While I am encouraged that the Commission supports moving forward with three of the most straightforward and quickly-issued nuclear safety Orders recommended by their own expert staff, I am disappointed that several Commissioners once again have rejected the regulatory justification that they are necessary for the adequate protection of nuclear reactors in this country. . . .
After the terrorist attacks of September 11, 2001, the NRC determined that some nuclear security upgrades were required to be implemented for the “adequate protection” of all U.S. nuclear reactors. This meant that nuclear reactors would not be considered to be sufficiently secure without these new measures, and that an additional cost-benefit “backfit” analysis would not be required to justify their implementation. The “adequate protection” concept is derived from the Atomic Energy Act of 1954, and is reflected in NRC’s “Backfit Rule” which specifies that new regulations for existing nuclear reactors are not required to include this extra cost-benefit “backfit” analysis when the new regulations are “necessary to ensure that the facility provides adequate protection to the health and safety of the public.”
Both the NRC Fukushima Task Force and the NRC staff who reviewed the Task Force report concluded that the new post-Fukushima safety recommendations, including the Orders issued today, were also necessary for the “adequate protection” of existing U.S. nuclear power plants, and that additional cost-benefit analysis should not be required to justify their implementation.
While Chairman Jaczko’s vote re-affirmed his support of all the Near-Term Task Force’s recommendations, including the need to mandate them all on the basis that they are necessary for the adequate protection of all U.S. nuclear power plants, Commissioner Svinicki did not do so for any of the Orders, Commissioner Magwood did not do so for two of the three Orders, and Commissioners Apostolakis and Ostendorff rejected that basis for one of the three. As a result, the Order requiring technologies to monitor conditions in spent nuclear fuel pools during emergencies will proceed using a different regulatory basis. More importantly, the inability of the Commission to unanimously accept its own staff’s recommendations on these most straightforward safety measures presents an ominous signal of the manner in which the more complicated next sets of safety measures will be considered.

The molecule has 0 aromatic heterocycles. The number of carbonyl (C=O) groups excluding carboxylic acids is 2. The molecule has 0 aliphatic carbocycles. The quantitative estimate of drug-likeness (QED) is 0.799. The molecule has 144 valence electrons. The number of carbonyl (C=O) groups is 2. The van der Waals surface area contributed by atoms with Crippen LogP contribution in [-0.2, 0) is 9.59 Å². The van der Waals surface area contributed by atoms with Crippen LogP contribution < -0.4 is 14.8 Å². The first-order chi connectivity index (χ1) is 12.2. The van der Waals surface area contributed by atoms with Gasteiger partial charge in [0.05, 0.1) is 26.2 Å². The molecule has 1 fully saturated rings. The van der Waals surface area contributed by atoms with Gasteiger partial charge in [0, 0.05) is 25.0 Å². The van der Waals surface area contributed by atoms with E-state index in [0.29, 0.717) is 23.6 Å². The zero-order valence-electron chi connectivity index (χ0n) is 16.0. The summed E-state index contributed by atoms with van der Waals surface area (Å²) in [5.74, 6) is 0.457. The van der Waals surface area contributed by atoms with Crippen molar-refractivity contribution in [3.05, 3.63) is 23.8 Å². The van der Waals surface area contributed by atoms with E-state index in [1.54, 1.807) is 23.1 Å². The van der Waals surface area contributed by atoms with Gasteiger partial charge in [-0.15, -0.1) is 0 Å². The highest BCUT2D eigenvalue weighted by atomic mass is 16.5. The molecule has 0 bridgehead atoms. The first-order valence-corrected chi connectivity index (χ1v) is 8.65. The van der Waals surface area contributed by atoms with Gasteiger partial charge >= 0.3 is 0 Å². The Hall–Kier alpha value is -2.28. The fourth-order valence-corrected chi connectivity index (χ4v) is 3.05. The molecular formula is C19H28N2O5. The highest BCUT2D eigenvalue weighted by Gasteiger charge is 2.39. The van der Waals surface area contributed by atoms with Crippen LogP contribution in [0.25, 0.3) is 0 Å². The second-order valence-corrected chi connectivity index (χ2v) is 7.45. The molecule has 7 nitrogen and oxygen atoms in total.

In other words, last Friday’s move was regulatory kabuki. By failing to use the strictest language for fuel pools, plant operators will be allowed to delay compliance for years, if not completely excuse themselves from it, based on the argument that the safety upgrade is too costly.
The other two rules are also on shaky ground, as it were. And even if by some miracle, the industry chose not to fight them, and the four uber-pro-nuclear commissioners didn’t throw up additional roadblocks, nothing is required of the nuclear facilities until December 31, 2016.
So, rather than it being a salutary moment, a tribute of sorts to the victims in Japan on the anniversary of their disaster, the announcement by the NRC stands more as an insult. It’s as if the US government is saying, “Sure, there are lessons to be learned here, but the profits of private energy conglomerates are more important than any citizen’s quaint notions of health and safety. ”
As if any more examples were needed, these RINOs (rules in name only) demonstrate again that in America, as in Japan, the government is too close to the nuclear industry it is supposed to police.
And, for the bigger picture, as if any more examples were needed, be it before or after March 11, it really hasn’t been that hard to imagine the unimaginable. When an industry argues it has to forgo a margin of safety because of cost, there’s a good chance it was too dangerous and too expensive to begin with.